Battle of wills
My youngest always fought with me. Over the littlest of things. All strategies aimed towards compliance failed miserably until the day when, worn out and desperate, I bribed her with candy. The peace it brought to the house was priceless and soon candy became the norm.
And then last week, it all crumbled about my feet. She came home from school announcing that they had begun a new unit called ‘Healthy Me’ and she was signing herself off all forms of junk forever. It seemed like a good idea and I did not think much about her detox until later that evening.
“Put away your plate,” I reminded her after dinner, “otherwise no candy.” “I don’t want candy,” she retorted. “It is junk and it is not good for me.” I was thrown off guard and left scrambling for words. “Okay then – no, er, no carrot sticks,” I mumbled lamely. Somehow depriving her of her least favourite vegetable had zero effect and my threat fell on deaf ears.
This continued for well over a week. She felt evidently liberated from mama’s grasp and began to relish her long lost freedom. She left the dinner table uncleared with confidence, slept in her school uniform with defiance and fought with her siblings without fear.
I lamented my loss of control over her life and found myself strangely obsessed by her every move and nauseatingly nagging her about responsibility and manners and dadada.
And then yesterday. She came home and threw her backpack right by the front door. I ordered her to pick it up, but as expected, she shot off upstairs. I lurched around to catch her but stumbled on the backpack, and losing my balance, flung right over it and into the arms of my startled 16 year old.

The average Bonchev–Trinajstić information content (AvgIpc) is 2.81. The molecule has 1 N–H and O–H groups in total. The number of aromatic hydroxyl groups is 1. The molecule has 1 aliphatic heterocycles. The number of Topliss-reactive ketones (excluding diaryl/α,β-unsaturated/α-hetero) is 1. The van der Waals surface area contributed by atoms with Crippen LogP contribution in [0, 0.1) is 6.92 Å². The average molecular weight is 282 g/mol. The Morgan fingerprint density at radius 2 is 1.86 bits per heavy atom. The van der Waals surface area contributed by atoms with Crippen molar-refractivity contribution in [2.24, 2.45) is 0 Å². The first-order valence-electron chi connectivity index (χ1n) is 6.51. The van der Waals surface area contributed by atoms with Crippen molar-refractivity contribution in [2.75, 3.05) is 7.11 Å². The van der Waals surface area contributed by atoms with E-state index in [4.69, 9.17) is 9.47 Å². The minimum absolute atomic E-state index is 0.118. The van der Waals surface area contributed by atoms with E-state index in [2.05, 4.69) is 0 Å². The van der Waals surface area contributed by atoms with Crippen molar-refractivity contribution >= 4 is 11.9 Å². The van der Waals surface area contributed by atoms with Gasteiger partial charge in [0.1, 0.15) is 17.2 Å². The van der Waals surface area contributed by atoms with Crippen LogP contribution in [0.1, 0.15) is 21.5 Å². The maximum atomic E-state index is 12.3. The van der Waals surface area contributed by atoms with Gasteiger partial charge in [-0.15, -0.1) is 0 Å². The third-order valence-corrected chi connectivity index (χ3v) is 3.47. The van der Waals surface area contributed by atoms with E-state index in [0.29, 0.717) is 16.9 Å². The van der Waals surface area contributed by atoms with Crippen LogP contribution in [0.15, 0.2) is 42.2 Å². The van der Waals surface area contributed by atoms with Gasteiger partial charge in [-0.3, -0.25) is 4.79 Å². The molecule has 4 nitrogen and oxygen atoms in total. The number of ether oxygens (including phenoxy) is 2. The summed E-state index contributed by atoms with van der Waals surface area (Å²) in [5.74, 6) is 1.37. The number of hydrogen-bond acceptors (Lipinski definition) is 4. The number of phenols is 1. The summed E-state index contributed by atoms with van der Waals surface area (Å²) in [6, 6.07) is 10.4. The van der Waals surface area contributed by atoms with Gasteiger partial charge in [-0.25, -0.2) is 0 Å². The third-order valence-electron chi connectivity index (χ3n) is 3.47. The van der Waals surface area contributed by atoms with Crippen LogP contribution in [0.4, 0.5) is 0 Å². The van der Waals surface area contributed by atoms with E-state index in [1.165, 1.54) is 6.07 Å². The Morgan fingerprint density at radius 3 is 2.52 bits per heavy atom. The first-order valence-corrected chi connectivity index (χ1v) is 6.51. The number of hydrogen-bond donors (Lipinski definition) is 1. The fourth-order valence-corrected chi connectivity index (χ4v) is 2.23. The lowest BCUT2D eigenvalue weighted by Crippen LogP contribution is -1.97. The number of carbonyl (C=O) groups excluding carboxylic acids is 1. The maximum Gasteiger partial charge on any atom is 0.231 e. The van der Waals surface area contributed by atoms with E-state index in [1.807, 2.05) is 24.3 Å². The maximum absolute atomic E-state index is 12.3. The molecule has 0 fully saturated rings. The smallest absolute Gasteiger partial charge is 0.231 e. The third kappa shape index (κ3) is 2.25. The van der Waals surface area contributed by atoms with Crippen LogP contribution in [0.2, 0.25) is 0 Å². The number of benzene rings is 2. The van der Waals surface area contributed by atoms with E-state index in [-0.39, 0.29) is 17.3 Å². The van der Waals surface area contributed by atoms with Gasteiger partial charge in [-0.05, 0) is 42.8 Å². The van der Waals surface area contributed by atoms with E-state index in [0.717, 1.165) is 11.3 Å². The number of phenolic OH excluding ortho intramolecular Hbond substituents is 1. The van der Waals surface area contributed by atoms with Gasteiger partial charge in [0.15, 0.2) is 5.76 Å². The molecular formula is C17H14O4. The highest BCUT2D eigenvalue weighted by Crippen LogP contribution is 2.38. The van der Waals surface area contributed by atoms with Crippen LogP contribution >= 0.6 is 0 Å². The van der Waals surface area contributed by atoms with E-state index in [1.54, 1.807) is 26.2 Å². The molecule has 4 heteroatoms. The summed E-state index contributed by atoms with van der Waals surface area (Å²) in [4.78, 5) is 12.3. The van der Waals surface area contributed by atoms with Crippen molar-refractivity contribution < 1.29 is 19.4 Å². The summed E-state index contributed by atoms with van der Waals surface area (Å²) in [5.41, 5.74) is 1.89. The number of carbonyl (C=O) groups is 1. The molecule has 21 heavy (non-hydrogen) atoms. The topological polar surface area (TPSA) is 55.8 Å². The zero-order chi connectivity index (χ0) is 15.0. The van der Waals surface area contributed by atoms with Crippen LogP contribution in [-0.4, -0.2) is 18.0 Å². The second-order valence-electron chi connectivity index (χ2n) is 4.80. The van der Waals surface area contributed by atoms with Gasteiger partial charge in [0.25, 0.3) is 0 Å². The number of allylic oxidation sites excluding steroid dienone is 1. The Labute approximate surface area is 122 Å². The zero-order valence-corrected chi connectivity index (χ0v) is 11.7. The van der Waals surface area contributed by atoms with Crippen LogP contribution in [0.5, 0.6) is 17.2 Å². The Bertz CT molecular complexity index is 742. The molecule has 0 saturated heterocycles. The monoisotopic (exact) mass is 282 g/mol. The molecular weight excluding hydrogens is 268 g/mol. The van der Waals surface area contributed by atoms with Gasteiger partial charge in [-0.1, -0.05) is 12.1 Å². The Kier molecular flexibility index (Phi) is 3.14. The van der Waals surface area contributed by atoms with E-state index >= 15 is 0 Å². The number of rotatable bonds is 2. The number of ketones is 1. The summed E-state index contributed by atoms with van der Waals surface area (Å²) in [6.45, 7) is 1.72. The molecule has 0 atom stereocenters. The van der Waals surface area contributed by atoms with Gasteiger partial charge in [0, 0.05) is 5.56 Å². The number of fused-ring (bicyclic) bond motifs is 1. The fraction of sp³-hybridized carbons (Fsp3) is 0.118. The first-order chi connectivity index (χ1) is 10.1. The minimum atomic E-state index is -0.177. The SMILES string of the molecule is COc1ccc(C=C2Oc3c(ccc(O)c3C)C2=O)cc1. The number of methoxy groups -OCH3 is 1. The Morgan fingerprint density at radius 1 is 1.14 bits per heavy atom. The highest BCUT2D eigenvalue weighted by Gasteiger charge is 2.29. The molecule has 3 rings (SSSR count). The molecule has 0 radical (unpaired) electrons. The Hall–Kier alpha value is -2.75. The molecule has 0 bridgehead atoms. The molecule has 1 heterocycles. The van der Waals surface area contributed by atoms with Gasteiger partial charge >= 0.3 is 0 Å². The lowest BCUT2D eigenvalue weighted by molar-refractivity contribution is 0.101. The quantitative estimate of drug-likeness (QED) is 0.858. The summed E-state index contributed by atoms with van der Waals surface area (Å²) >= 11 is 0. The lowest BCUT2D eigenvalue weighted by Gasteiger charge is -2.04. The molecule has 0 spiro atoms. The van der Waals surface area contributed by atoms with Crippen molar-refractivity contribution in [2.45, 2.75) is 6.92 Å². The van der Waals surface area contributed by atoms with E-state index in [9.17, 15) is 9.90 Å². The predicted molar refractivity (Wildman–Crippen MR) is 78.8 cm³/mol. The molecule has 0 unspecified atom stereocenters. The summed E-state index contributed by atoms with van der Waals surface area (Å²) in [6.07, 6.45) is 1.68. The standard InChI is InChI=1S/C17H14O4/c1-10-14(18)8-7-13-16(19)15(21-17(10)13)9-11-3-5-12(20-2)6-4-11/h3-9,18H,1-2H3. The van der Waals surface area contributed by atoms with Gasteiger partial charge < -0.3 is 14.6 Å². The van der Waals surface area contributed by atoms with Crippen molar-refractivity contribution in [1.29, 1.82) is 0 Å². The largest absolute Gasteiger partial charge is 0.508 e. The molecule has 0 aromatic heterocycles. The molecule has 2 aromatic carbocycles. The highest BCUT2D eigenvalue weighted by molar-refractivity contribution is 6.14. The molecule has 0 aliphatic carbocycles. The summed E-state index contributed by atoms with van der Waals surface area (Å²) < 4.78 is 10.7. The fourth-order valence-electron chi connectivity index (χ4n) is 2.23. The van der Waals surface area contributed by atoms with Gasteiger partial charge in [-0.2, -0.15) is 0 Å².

Now this was adding insult to injury, or rather the other way around. I couldn’t take it anymore, and shouting, “You will pay for this,” I straightened myself, grabbed the backpack and marched off upstairs, fuming.
My head throbbed, my heart raced. I looked around wildly and threw the backpack into my cupboard, shoving it like a maniac behind the clothes to make sure it was well hidden. I was a tad startled by my own vengeance, but found great solace in the thought that come morning, she would learn her lesson when she found it gone.
“Eat your breakfast,” I nagged this morning as she scanned the nutritional facts on the cereal box. “I can’t,” she retorted. “It has 16 grams of sugar and it's not healthy for me!”
I bit my lip to refrain from taunting, chuckling secretly at the thought of the hidden backpack. She soon realised it was missing and confronted her siblings. A lot of blaming and shouting. A lot of pushing and shoving.
When things seemed to near a climax, I figured, voila, it was the moment to strike for maximum effect, and announced the fate of the backpack with a flourish.
Alas, the strategy backfired. The older three stared at me aghast, shocked at my immaturity, and held me accountable for being late for school. Miss Healthy, already shaken, found herself cornered and hated being check-mated.
Red and flustered, she screamed, “I’ll tell my teacher you hid my backpack!” and, glaring at me with angry red eyes, marched off to the car, hollering and howling.
I watched the car as it drove away. Left alone in a silent and empty house, I began to contemplate my actions. Why did I hide her backpack? What was I trying to achieve?
Did I really want to make her responsible for her actions or was I actually trying to get her to do things my way? Had I turned our relationship into a battle of wills by trying to CEO her little world?
Much thought. A deep breath. No, I will fight no more. Instead, I will learn to let go. I need to recognise that many a time it is not our children’s habits that we are trying to fix, but our own gigantic egos that we are eager to stoke. To understand that to win over our kids, we have to always accept and often ignore.
To appreciate that the time spent hugging and talking teaches them far more than all the lectures and admonishments in the world. And to trust that it is our unconditional love and understanding that lays the foundation for the values that we wish to eventually see in them.
I head upstairs slowly and take out her backpack. Inside, I drop a little note in curly pink handwriting that reads: “I love you too! Would you like to take me healthy food shopping this afternoon?”
Muscat resident Homaira Kabir writes about her thoughts and everyday experiences